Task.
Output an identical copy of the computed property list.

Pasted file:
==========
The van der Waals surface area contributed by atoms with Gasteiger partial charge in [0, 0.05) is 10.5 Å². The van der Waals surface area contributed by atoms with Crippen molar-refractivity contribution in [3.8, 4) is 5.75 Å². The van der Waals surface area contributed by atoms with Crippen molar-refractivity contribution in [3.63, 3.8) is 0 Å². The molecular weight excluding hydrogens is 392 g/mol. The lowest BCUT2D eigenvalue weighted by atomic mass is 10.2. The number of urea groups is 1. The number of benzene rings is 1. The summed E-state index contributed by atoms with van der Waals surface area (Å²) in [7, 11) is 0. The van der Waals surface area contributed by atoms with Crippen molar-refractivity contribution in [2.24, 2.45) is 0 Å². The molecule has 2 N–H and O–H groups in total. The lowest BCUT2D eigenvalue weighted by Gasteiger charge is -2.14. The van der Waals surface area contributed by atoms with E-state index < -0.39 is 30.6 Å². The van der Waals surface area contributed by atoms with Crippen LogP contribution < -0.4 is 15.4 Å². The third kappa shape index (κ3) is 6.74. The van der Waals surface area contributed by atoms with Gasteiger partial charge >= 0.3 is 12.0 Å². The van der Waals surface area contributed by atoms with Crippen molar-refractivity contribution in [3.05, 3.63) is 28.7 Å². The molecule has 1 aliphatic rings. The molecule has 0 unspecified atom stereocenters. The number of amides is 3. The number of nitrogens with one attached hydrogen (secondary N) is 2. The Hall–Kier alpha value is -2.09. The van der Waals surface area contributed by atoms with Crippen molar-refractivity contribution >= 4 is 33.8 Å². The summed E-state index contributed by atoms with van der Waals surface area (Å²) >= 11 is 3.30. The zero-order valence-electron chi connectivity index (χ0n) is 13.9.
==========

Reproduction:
The van der Waals surface area contributed by atoms with Gasteiger partial charge in [0, 0.05) is 10.5 Å². The van der Waals surface area contributed by atoms with Crippen molar-refractivity contribution in [3.8, 4) is 5.75 Å². The van der Waals surface area contributed by atoms with Crippen molar-refractivity contribution in [3.63, 3.8) is 0 Å². The molecular weight excluding hydrogens is 392 g/mol. The lowest BCUT2D eigenvalue weighted by atomic mass is 10.2. The number of urea groups is 1. The number of benzene rings is 1. The summed E-state index contributed by atoms with van der Waals surface area (Å²) in [7, 11) is 0. The van der Waals surface area contributed by atoms with Crippen molar-refractivity contribution in [2.24, 2.45) is 0 Å². The molecule has 2 N–H and O–H groups in total. The lowest BCUT2D eigenvalue weighted by Gasteiger charge is -2.14. The van der Waals surface area contributed by atoms with E-state index < -0.39 is 30.6 Å². The van der Waals surface area contributed by atoms with Crippen LogP contribution < -0.4 is 15.4 Å². The third kappa shape index (κ3) is 6.74. The van der Waals surface area contributed by atoms with Gasteiger partial charge >= 0.3 is 12.0 Å². The van der Waals surface area contributed by atoms with Crippen molar-refractivity contribution in [3.05, 3.63) is 28.7 Å². The molecule has 1 aliphatic rings. The molecule has 0 unspecified atom stereocenters. The number of amides is 3. The number of nitrogens with one attached hydrogen (secondary N) is 2. The Hall–Kier alpha value is -2.09. The van der Waals surface area contributed by atoms with Crippen molar-refractivity contribution >= 4 is 33.8 Å². The summed E-state index contributed by atoms with van der Waals surface area (Å²) >= 11 is 3.30. The zero-order valence-electron chi connectivity index (χ0n) is 13.9.